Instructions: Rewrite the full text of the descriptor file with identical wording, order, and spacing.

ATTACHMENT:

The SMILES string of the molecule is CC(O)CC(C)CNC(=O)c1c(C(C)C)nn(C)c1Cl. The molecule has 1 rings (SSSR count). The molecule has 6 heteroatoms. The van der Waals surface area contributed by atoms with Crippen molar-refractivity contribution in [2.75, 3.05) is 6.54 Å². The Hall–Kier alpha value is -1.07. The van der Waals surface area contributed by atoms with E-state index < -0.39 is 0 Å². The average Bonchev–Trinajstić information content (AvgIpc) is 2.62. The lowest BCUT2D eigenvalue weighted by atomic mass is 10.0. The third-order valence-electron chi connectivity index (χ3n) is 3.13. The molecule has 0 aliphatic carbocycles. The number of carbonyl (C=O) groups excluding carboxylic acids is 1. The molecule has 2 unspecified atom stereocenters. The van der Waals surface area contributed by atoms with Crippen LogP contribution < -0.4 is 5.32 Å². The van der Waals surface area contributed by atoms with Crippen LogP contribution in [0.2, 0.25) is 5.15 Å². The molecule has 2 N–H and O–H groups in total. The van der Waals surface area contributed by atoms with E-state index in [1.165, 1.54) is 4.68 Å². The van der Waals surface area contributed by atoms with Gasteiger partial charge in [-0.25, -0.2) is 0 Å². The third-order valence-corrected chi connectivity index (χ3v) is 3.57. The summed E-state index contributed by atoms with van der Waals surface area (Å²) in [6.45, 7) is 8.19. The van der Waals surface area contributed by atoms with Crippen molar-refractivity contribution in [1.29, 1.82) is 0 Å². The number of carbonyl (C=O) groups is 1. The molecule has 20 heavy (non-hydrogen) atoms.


The SMILES string of the molecule is CC(O)CC(C)CNC(=O)c1c(C(C)C)nn(C)c1Cl. The molecule has 1 rings (SSSR count). The molecule has 6 heteroatoms. The van der Waals surface area contributed by atoms with Crippen molar-refractivity contribution in [2.75, 3.05) is 6.54 Å². The Hall–Kier alpha value is -1.07. The van der Waals surface area contributed by atoms with E-state index < -0.39 is 0 Å². The average Bonchev–Trinajstić information content (AvgIpc) is 2.62. The lowest BCUT2D eigenvalue weighted by atomic mass is 10.0. The third-order valence-electron chi connectivity index (χ3n) is 3.13. The molecule has 0 aliphatic carbocycles. The number of carbonyl (C=O) groups excluding carboxylic acids is 1. The molecule has 2 unspecified atom stereocenters. The van der Waals surface area contributed by atoms with Crippen LogP contribution < -0.4 is 5.32 Å². The van der Waals surface area contributed by atoms with Crippen LogP contribution in [0.2, 0.25) is 5.15 Å². The molecule has 2 N–H and O–H groups in total. The van der Waals surface area contributed by atoms with E-state index in [1.165, 1.54) is 4.68 Å². The van der Waals surface area contributed by atoms with Gasteiger partial charge in [-0.25, -0.2) is 0 Å². The third-order valence-corrected chi connectivity index (χ3v) is 3.57. The summed E-state index contributed by atoms with van der Waals surface area (Å²) in [6.45, 7) is 8.19. The van der Waals surface area contributed by atoms with Crippen molar-refractivity contribution in [1.29, 1.82) is 0 Å². The number of carbonyl (C=O) groups is 1. The molecule has 20 heavy (non-hydrogen) atoms.